You find what you think is the perfect co-founder, core team, spouse, or even executive coach and they say, “I may not be right for you.”
Successful match-making is part timing, part skills, experience and interests, and part karma.
The fact of that matter is that great combinations don’t just happen, they take work.
Take a review of famous co-founders for example: Jerry Yang and David Filo; Pierre Omidar and Jeffrey Skill; Bill Gates and Paul All; Evan Willams and Biz Stone; and Steve Jobs and Steve Wozniak. You discover that sooner or later those relationships changed as elements such as interests, health, skills sets, or corporate politics shifted and one of the duo played a larger, more significant role than their co-founder.
Good long effective working relationships are hard to find, and harder to endure successfully.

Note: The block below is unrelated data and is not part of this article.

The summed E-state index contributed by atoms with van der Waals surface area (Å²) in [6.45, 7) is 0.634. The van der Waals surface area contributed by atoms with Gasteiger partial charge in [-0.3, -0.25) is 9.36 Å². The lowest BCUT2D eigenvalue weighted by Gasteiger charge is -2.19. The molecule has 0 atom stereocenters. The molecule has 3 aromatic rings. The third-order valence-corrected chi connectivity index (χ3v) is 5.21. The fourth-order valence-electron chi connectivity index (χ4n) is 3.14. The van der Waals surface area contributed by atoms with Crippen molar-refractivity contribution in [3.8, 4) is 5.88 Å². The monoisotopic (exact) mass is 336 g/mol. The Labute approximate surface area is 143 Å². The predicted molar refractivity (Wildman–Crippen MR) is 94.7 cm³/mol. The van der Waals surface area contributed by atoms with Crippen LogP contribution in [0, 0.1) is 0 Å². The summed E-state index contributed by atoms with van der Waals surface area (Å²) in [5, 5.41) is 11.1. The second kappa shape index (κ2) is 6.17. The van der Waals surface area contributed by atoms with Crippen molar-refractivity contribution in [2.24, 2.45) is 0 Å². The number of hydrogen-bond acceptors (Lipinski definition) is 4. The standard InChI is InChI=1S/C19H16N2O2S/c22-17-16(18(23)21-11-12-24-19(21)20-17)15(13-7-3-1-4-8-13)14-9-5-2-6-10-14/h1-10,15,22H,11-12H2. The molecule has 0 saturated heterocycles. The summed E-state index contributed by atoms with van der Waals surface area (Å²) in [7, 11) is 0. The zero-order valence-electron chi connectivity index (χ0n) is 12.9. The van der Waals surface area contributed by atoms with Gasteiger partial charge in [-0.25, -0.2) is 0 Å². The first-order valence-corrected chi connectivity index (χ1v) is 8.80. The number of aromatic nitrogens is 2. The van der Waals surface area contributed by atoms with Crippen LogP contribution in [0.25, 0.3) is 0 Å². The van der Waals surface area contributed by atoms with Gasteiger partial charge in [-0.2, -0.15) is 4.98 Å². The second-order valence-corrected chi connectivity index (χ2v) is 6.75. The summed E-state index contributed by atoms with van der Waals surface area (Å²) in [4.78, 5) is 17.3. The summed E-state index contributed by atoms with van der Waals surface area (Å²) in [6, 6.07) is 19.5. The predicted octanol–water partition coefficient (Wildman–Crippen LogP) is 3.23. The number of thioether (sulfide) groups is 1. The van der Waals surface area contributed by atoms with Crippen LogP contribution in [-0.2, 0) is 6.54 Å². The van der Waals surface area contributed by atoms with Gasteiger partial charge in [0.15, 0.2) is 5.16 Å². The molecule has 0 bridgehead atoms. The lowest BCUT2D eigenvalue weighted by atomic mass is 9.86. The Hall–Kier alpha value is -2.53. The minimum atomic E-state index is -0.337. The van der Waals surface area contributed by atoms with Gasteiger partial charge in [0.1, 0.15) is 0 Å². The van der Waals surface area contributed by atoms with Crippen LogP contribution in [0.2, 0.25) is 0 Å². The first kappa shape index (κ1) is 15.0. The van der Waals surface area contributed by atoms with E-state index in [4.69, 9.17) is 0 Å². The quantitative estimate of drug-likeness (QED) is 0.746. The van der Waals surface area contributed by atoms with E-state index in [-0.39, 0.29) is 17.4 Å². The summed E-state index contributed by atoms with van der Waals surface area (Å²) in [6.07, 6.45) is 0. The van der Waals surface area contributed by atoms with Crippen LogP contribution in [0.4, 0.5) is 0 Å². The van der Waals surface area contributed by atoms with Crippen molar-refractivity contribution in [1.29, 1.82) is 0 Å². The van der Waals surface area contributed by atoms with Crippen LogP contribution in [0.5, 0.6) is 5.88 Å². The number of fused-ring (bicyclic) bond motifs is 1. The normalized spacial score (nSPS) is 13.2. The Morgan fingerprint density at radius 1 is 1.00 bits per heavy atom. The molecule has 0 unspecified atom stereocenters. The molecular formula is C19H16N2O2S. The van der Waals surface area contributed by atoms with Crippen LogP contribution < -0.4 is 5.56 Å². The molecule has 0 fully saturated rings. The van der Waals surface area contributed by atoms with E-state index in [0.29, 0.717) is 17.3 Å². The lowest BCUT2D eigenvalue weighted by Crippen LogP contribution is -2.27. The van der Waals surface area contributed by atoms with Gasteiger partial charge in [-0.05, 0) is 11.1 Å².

The right stuff in those relationships involves people getting what they need from the relationship, not necessarily all the time but most of the time, as things naturally wax and wane.
It takes work.
And it helps to have some luck. As Thomas Jefferson noted that “I’m a great believer in luck and I find the harder I work, the more I have of it.”
As someone whose work centers on boosting the effectiveness and success co-founders, partnerships, startup and leadership teams, it’s a good sign when someone is mindful and wise enough to start the conversation with that statement of “I may not be right for you.”
Ironically it just may mean they have all the right stuff.
It means they know it takes work and a good match to do well.
Life Back West is an occasional set of writings focused on the ways people, teams and organizations can be both more effective (doing the right thing) and more efficient (doing the right thing well.) More about the executive and team/leadership coaching services I provide can be found at the “About J. Mike Smith and Back West, Inc.” sidebar or the “Hire Me” tab. You can also read an online interview about that work at WhoHub.
Cover via IMDb